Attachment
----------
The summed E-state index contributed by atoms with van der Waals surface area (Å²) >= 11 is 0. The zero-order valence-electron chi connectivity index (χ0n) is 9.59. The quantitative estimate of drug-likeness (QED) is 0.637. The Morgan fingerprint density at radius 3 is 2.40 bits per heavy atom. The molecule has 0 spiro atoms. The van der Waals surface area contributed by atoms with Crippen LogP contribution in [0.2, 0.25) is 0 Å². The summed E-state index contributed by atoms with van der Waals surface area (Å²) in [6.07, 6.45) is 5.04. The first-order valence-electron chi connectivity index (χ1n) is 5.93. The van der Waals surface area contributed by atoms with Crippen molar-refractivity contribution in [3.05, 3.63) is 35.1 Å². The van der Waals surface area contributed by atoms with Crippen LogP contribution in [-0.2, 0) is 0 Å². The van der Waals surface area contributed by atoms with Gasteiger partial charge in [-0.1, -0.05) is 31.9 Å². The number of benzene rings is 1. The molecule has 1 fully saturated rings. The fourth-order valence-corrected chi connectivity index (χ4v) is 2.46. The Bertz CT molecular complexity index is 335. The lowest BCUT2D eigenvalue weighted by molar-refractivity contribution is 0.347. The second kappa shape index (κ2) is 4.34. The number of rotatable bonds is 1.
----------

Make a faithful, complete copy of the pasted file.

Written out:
The summed E-state index contributed by atoms with van der Waals surface area (Å²) >= 11 is 0. The zero-order valence-electron chi connectivity index (χ0n) is 9.59. The quantitative estimate of drug-likeness (QED) is 0.637. The Morgan fingerprint density at radius 3 is 2.40 bits per heavy atom. The molecule has 0 spiro atoms. The van der Waals surface area contributed by atoms with Crippen LogP contribution in [0.2, 0.25) is 0 Å². The summed E-state index contributed by atoms with van der Waals surface area (Å²) in [6.07, 6.45) is 5.04. The first-order valence-electron chi connectivity index (χ1n) is 5.93. The van der Waals surface area contributed by atoms with Crippen molar-refractivity contribution in [3.05, 3.63) is 35.1 Å². The van der Waals surface area contributed by atoms with Crippen LogP contribution in [-0.2, 0) is 0 Å². The van der Waals surface area contributed by atoms with Gasteiger partial charge in [-0.1, -0.05) is 31.9 Å². The number of benzene rings is 1. The molecule has 1 fully saturated rings. The fourth-order valence-corrected chi connectivity index (χ4v) is 2.46. The Bertz CT molecular complexity index is 335. The lowest BCUT2D eigenvalue weighted by molar-refractivity contribution is 0.347. The second kappa shape index (κ2) is 4.34. The number of rotatable bonds is 1.